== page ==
“I’ll tell you what I told (Greer) today. I told him, ‘Rashaun, you’ve raised the bar. I’m going to make those two catches a highlight tape for you and every time I see you not attacking the football, we’ve got problems,'” Peterson said with a laugh. “We’ve got some very talented kids, and he’s one of them. We’re just trying to get these guys to play fast every snap. That comes from understanding their assignments and having the confidence to go execute the plays.”

Morton said that the corps’ confidence is coming along, and that they’re getting better with every practice this spring.

“We’re making a whole lot of progress,” Morton said. “It’s a learning process. Going out there and learning how to practice, learning how to play hard every day.”

Sports writer Nick Hubel can be reached at sports@collegian.com.

Practice Notes:

Defense pulls away – Using a scoring system developed specially for Saturday’s mini-scrimmages, the defense beat the offense 35-25 in their 44-play, full contact scrimmage.

Stat line of the week – Billy Farris, the team’s first option at quarterback, looked good Saturday, posting 155 yards passing (long of 43), an 80 percent completion rate and one touchdown – all against the starting defense.

JM, the next LT? – During the live scrimmage, sophomore running back John Mosure took a sweep around the right side, pulled up short of the line and threw a wobbly pass to tight end Eric Peitz for a touchdown. The sweep pass was one of two trick plays the team worked on Saturday, the other being a direct snap to the running back with the quarterback lined up split out like a wide receiver.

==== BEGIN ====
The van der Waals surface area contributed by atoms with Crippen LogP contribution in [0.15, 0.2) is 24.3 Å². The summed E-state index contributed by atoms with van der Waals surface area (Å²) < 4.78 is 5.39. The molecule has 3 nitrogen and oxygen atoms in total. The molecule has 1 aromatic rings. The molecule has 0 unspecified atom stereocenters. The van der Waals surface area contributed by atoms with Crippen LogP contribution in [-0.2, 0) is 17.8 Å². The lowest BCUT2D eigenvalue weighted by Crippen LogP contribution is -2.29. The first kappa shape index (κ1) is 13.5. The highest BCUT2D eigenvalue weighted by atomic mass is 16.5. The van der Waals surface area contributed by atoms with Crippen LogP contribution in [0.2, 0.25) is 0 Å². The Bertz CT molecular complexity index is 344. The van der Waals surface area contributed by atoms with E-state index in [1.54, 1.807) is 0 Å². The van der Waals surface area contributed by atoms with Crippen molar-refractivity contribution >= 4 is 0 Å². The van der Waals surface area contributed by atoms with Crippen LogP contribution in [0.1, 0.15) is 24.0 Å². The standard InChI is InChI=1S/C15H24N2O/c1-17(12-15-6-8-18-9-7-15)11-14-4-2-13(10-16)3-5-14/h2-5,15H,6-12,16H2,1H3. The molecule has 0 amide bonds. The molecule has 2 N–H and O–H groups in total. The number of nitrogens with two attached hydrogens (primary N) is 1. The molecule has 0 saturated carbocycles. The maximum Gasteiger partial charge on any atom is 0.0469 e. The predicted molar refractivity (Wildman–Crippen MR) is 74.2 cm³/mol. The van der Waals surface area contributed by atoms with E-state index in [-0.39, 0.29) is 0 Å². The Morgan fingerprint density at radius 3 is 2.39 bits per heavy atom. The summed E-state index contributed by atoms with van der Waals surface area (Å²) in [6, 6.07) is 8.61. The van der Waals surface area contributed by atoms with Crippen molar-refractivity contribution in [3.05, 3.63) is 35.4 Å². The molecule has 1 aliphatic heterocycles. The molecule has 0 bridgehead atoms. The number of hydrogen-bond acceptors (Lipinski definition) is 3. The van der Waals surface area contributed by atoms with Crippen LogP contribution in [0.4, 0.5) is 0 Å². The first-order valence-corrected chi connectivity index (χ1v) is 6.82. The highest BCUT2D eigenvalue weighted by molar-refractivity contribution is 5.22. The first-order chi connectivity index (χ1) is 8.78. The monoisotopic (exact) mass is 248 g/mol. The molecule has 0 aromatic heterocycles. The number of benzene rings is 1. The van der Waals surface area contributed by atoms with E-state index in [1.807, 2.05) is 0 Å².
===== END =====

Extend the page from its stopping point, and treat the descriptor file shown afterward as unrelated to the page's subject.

Putting it all together – According to coach Steve Fairchild, the team has about half of its offense in right now, and are a little farther along on the defensive playbook. The team worked on its third down and red zone plays on Saturday, with a sprinkling of no-huddle and a few trick plays mixed in. The team will add some of their two minute offense next weekend.

Injury update – Senior defensive end Tommie Hill sprained his left shoulder in Friday’s practice and was in a sling on Saturday. Team officials said that his status would be reevaluated this week but offered no further comment. Redshirt freshman Matt Yemm did not participate in the full scrimmage Saturday due to a strained hamstring, but was running on it and said that he would be fine by next week.

So you still want to walk on? – Saturday’s “fun” conditioning drill was an obstacle course that pitted one offensive player against one defensive player. It started with a 10-yard log roll, then three laps around a giant hula hoop, followed by 12 dizzying spins with their head on a baseball bat, over five agility bags (while trying not to fall over), finished off with a 20-yard sprint to the goal. The losing player and their offensive or defensive teammates had to run a wind-sprint across the field and back.

Winning one for the little guy – For the last pairing in the conditioning competition, legendary CSU cornerback and former CFL all-star Richie Hall was paired against media relations information director Zac Gilbert. Gilbert stumbled his way through the course, but barely beat Hall when a dizzy Hall inexplicably tried to run through the agility bags twice – once on his feet, and again on all fours.